BAGHDAD, Iraq – Suicide bombers, one dressed as a woman, blasted worshippers as they left a Shiite mosque after Friday prayers, killing at least 79 people and wounding more than 160 in the deadliest attack in Iraq this year.
The horrific explosions at the Buratha mosque are likely to stoke the already raw tensions between Shiite and Sunni Muslims. The U.S. ambassador warned in an interview published Friday that sectarian civil war in Iraq could inflame the entire Middle East.
“What’s happening here has huge implications for the region and the world,” U.S. Ambassador Zalmay Khalilzad told the British Broadcasting Corp.
Rescuers raced to and from the mosque, ferrying bodies from the walled compound on blood-soaked wooden pushcarts and loading them onto pickup trucks. City officials urged Iraqis to donate blood for the wounded.
Police said there were two suicide bombings at the mosque.
But Jalal Eddin al-Sagheer, the preacher at the mosque and one of the country’s leading politicians, said there were three bombings. One assailant came through the women’s security checkpoint and blew up first, he said.
The preacher, who was not injured, said another raced into the mosque’s courtyard while a third tried to enter his office before they both detonated their explosives.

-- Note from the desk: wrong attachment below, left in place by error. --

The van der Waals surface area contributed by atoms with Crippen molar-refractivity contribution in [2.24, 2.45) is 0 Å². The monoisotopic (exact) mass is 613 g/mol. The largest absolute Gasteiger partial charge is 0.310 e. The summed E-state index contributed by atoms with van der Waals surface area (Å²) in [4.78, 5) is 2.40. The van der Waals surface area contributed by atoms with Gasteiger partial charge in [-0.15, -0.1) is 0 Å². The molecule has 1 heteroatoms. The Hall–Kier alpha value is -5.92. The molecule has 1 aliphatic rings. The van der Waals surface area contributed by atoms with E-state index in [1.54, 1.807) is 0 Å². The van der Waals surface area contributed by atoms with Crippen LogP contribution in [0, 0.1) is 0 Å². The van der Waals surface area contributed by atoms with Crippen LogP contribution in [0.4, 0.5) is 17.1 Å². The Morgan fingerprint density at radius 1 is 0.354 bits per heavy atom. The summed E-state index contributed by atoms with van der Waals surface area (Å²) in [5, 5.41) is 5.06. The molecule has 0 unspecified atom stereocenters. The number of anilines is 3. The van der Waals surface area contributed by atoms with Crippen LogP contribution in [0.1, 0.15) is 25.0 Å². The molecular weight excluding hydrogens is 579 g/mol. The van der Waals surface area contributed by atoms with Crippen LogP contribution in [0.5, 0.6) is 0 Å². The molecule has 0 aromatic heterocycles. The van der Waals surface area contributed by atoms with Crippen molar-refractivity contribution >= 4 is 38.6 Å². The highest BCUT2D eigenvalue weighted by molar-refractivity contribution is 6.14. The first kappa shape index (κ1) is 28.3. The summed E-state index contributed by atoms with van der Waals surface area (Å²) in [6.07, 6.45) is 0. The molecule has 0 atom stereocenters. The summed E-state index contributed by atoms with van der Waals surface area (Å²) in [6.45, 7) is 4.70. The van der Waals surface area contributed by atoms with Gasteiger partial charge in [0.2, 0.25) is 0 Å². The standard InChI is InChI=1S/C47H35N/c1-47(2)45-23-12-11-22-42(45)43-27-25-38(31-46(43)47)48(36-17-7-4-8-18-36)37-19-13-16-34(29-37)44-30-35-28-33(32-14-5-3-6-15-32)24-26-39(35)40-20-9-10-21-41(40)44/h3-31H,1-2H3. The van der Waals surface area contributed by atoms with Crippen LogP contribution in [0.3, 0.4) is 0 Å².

Al-Sagheer accused Sunni politicians and clerics of waging “a campaign of distortions and lies against the Buratha mosque, claiming that it has Sunni prisoners and mass graves of Sunnis.”
Mainstream Sunni Arab politicians condemned the bombings, calling on all religious and political leaders to come together in the interest of national unity.
Also Friday, the U.S. military reported the deaths of four more American service members, including one who died from wounds suffered in Baghdad. Two Marines and a soldier were killed Thursday.
An Iraqi soldier allegedly shot and killed one of the Marines at a base near the Syrian border, and the Iraqi was then wounded by another Marine, a U.S. statement said.
The attack on the mosque was the second in as many days against a Shiite religious site. On Thursday, a car bomb exploded about 300 yards from the Imam Ali mosque in Najaf, killing 10 people. Najaf, 100 miles south of Baghdad, is the most sacred city in Iraq for Shiite Muslims.
No group claimed responsibility for either attack, although suspicion fell on Sunni extremists responsible for numerous bombings against Shiite civilians. The Buratha mosque is affiliated with the Supreme Council for the Islamic Revolution in Iraq, the country’s main Shiite party. The party said the attacks were part of “a war of annihilation” against Shiites.